Pneumatic drills were developed in response to the needs of mining, quarrying, excavating, and tunneling. The first "percussion drill" was made in 1848 and patented in 1849 by Jonathan J. Couch of Philadelphia, Pennsylvania. In this drill, the drill bit passed through the piston of a steam engine. The piston snagged the drill bit and hurled it against the rock face. It was an experimental model. In 1849, Couch's assistant, Joseph W. Fowle, filed a caveat for a percussion drill of his own design. In Fowle’s drill, the drill bit was connected directly to the piston in the steam cylinder; specifically, the drill bit was connected to the piston’s crosshead. The drill also had a mechanism for turning the drill bit around its axis between strokes and for advancing the drill as the hole deepened. By 1850 or 1851, Fowle was using compressed air to drive his drill, making it the first true pneumatic drill.
The demand for pneumatic drills was driven especially by miners and tunnelers because steam engines required fires in order to operate and the ventilation in mines and tunnels was inadequate to vent the fires' fumes; there was also no way to convey steam over long distances (e.g., from the surface to the bottom of a mine); furthermore, mines and tunnels occasionally contained flammable explosive gases such as methane. By contrast, compressed air could be conveyed over long distances without loss of its energy, and after the compressed air had been used to power equipment, it could still serve to ventilate a mine or tunnel.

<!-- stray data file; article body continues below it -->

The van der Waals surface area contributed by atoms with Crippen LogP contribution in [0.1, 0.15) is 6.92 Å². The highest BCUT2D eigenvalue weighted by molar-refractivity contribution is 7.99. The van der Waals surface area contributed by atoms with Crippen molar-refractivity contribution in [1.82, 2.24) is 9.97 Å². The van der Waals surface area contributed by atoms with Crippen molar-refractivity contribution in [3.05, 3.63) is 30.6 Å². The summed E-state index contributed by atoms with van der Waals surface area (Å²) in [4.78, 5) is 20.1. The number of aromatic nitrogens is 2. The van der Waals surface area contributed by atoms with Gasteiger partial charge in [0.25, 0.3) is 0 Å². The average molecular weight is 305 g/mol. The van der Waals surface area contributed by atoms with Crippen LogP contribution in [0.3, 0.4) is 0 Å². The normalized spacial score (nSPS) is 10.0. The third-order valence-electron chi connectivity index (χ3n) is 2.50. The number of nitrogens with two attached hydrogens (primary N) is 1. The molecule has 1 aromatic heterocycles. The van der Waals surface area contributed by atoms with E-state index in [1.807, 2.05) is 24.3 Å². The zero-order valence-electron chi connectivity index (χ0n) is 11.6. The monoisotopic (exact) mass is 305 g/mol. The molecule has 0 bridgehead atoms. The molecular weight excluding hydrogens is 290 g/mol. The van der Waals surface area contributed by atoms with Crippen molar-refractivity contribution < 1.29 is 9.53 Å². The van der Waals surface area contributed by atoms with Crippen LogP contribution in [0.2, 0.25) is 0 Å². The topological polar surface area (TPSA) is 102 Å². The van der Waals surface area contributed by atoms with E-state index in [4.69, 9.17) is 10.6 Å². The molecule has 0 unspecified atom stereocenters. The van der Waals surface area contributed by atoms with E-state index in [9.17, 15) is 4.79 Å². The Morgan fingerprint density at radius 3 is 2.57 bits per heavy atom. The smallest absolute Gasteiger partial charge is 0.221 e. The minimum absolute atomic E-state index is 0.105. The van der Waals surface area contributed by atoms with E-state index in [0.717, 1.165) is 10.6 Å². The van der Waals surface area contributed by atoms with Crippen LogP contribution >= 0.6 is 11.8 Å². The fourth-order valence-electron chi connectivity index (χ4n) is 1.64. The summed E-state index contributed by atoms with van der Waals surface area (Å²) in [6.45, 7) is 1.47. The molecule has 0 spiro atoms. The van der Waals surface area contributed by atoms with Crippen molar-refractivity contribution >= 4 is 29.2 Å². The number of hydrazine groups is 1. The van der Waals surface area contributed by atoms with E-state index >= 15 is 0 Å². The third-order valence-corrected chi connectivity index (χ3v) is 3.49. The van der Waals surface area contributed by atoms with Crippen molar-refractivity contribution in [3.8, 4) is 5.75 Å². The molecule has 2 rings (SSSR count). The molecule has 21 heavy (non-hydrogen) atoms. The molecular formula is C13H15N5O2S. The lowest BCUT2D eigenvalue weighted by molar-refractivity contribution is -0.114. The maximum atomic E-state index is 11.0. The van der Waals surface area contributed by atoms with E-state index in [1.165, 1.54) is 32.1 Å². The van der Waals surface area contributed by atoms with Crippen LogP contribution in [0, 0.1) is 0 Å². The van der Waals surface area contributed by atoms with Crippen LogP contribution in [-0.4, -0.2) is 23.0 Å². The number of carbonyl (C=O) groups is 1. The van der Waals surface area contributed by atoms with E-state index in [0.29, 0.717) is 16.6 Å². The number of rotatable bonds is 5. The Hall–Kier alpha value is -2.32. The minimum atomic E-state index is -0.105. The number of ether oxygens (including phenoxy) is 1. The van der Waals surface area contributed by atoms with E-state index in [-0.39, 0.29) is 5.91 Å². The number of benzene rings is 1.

In Europe since the late 1840s, the king of Sardinia, Carlo Alberto, had been contemplating the excavation of a 12-kilometer (7.5 mi) tunnel through Mount Fréjus in order to create a rail link between Italy and France, which would cross his realm. The need for a mechanical rock drill was obvious and this sparked research on pneumatic rock drills in Europe. A Frenchman, Cavé, designed, and in 1851 patented, a rock drill that used compressed air; however, the air had to be admitted manually to the cylinder during each stroke, so it was not successful. In 1854, in England, Thomas Bartlett made and then patented (1855) a rock drill in which the drill bit was connected directly to the piston of a steam engine. In 1855 Bartlett demonstrated his drill, powered by compressed air, to officials of the Mt. Fréjus tunnel project. (In 1855, a German, Schumann, invented a similar pneumatic rock drill in Freiburg, Germany.) Bartlett’s drill was refined by the Savoy-born engineer Germain Sommeiller (1815-1871) and his colleagues, Grandis and Grattoni, by 1861. Thereafter, many inventors refined the pneumatic drill.
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